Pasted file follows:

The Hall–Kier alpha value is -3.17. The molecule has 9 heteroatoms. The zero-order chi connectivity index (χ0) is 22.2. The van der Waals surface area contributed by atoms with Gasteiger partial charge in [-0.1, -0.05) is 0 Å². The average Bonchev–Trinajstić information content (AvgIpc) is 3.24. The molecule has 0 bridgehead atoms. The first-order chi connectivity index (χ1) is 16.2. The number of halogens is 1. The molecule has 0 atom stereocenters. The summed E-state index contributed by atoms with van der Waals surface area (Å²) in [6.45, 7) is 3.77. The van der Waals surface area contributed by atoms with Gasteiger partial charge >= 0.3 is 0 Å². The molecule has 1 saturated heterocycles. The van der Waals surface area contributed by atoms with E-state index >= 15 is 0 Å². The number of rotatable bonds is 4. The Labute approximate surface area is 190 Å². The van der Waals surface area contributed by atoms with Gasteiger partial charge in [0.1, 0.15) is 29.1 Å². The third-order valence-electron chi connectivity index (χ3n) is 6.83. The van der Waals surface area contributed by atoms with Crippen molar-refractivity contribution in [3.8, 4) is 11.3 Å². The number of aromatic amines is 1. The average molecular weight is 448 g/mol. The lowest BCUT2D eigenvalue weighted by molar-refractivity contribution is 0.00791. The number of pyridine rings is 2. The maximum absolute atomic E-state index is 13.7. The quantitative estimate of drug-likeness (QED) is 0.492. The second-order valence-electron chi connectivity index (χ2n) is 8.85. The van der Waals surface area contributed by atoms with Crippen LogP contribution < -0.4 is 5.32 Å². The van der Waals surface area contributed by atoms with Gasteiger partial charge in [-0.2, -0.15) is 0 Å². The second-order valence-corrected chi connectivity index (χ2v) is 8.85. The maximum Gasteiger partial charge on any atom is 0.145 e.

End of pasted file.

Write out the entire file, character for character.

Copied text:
The Hall–Kier alpha value is -3.17. The molecule has 9 heteroatoms. The zero-order chi connectivity index (χ0) is 22.2. The van der Waals surface area contributed by atoms with Gasteiger partial charge in [-0.1, -0.05) is 0 Å². The average Bonchev–Trinajstić information content (AvgIpc) is 3.24. The molecule has 0 bridgehead atoms. The first-order chi connectivity index (χ1) is 16.2. The number of halogens is 1. The molecule has 0 atom stereocenters. The summed E-state index contributed by atoms with van der Waals surface area (Å²) in [6.45, 7) is 3.77. The van der Waals surface area contributed by atoms with Gasteiger partial charge >= 0.3 is 0 Å². The molecule has 1 saturated heterocycles. The van der Waals surface area contributed by atoms with E-state index >= 15 is 0 Å². The number of rotatable bonds is 4. The Labute approximate surface area is 190 Å². The van der Waals surface area contributed by atoms with Gasteiger partial charge in [0.1, 0.15) is 29.1 Å². The third-order valence-electron chi connectivity index (χ3n) is 6.83. The van der Waals surface area contributed by atoms with Crippen molar-refractivity contribution in [3.8, 4) is 11.3 Å². The number of aromatic amines is 1. The average molecular weight is 448 g/mol. The lowest BCUT2D eigenvalue weighted by molar-refractivity contribution is 0.00791. The number of pyridine rings is 2. The maximum absolute atomic E-state index is 13.7. The quantitative estimate of drug-likeness (QED) is 0.492. The second-order valence-electron chi connectivity index (χ2n) is 8.85. The van der Waals surface area contributed by atoms with Crippen LogP contribution < -0.4 is 5.32 Å². The van der Waals surface area contributed by atoms with Gasteiger partial charge in [-0.2, -0.15) is 0 Å². The second-order valence-corrected chi connectivity index (χ2v) is 8.85. The maximum Gasteiger partial charge on any atom is 0.145 e.